- Before, you couldn’t double dip if you initially claimed PPP. You now can claim the Employee Retention Credit even if you’ve already claimed PPP and/or have had your loan forgiven.
- Your business did not have to be completely shut down during the pandemic. If you had to partially suspend or cut back on operations in any way due to government orders, you can qualify for ERC.
- If your business grew during the pandemic, you could still qualify for the credit. The efforts of business owners who quickly adapted to a COVID economy and managed to see growth are still eligible for certain expenses.
- You can look at sales from previous quarters to determine eligibility, meaning you can review revenue lost in 2020.
- This is a refundable credit that can be sent to business owners as a refund if you experienced a loss and do not have any tax liability.
On a surface level, there are only two (2) major factors to qualify, but it’s safe to say that almost every restaurant in the U.S. can qualify for this:
- Previously at 50% under the CARES Act, you can now qualify if you’ve seen a reduction of 20% in gross receipts.
- This is available to businesses who can demonstrate that they have been impacted by COVID.
The above requirements are just the tip of the iceberg. Enrolling to receive the Employee Retention Credit and maximizing your benefit goes beyond simply filling out a form or questionnaire.
In the heat of tax season, it is also crucial to properly claim these incentives before upcoming filing deadlines. I highly recommend that business owners and/or their advisors partner with an experienced firm to not only maximize returns, but to cash in on combining ERC other lucrative incentives that Congress is rolling out, such as the Work Opportunity Tax Credit (WOTC).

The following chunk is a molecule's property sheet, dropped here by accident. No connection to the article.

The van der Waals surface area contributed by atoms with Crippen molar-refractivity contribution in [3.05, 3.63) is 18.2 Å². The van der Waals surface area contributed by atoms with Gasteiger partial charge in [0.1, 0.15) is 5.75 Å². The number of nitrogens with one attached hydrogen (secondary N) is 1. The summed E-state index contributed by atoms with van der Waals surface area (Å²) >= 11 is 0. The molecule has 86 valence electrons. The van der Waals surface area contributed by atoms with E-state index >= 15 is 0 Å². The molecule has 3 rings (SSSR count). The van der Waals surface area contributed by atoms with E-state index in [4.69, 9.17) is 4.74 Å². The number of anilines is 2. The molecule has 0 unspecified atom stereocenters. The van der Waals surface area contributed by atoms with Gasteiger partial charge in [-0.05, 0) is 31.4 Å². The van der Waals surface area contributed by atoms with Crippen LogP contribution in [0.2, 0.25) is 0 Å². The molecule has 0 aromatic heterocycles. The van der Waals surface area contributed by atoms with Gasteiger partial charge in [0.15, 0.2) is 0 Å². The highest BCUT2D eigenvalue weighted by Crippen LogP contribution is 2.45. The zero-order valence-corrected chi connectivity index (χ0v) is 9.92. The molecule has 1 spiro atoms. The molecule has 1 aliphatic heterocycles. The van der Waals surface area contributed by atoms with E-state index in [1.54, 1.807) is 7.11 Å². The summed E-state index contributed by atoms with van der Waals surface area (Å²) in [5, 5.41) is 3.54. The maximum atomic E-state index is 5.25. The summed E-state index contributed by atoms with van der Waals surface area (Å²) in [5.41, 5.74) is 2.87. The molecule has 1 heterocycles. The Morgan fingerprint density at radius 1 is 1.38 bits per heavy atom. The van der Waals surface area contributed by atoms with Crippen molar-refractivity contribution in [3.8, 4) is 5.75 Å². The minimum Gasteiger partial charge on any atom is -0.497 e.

While we are well on our way to restore our country’s normal, there is no doubt that the hospitality industry took a major hit, and Congress wants to help get everyone back on their feet. Not only do restaurants feed America, but restaurants are also where we celebrate, make memories, and provide unique experiences to Americans every day.
COVID-relief funds are available to your business now. At alliantgroup, we are actively helping restaurants take advantage of the federal funding that they are entitled to. Let’s work together to lay the foundation for a quick recovery as we take initial steps towards a post-pandemic future.
About the Author
Dean Zerbe is alliantgroup’s National Managing Director based in the firm’s Washington, D.C. office. Prior to joining alliantgroup, Zerbe was Senior Counsel and Tax Counsel to the U.S. Senate Committee on Finance. He worked closely with then-Chairman of the Finance Committee, Senator Charles Grassley, on tax legislation. During his tenure on the Finance Committee, Zerbe was intimately involved with nearly every major piece of tax legislation that was signed into law, including the 2001 and 2003 tax reconciliation bills, the JOBS bill in 2004 (corporate tax reform) and the Pension Protection Act.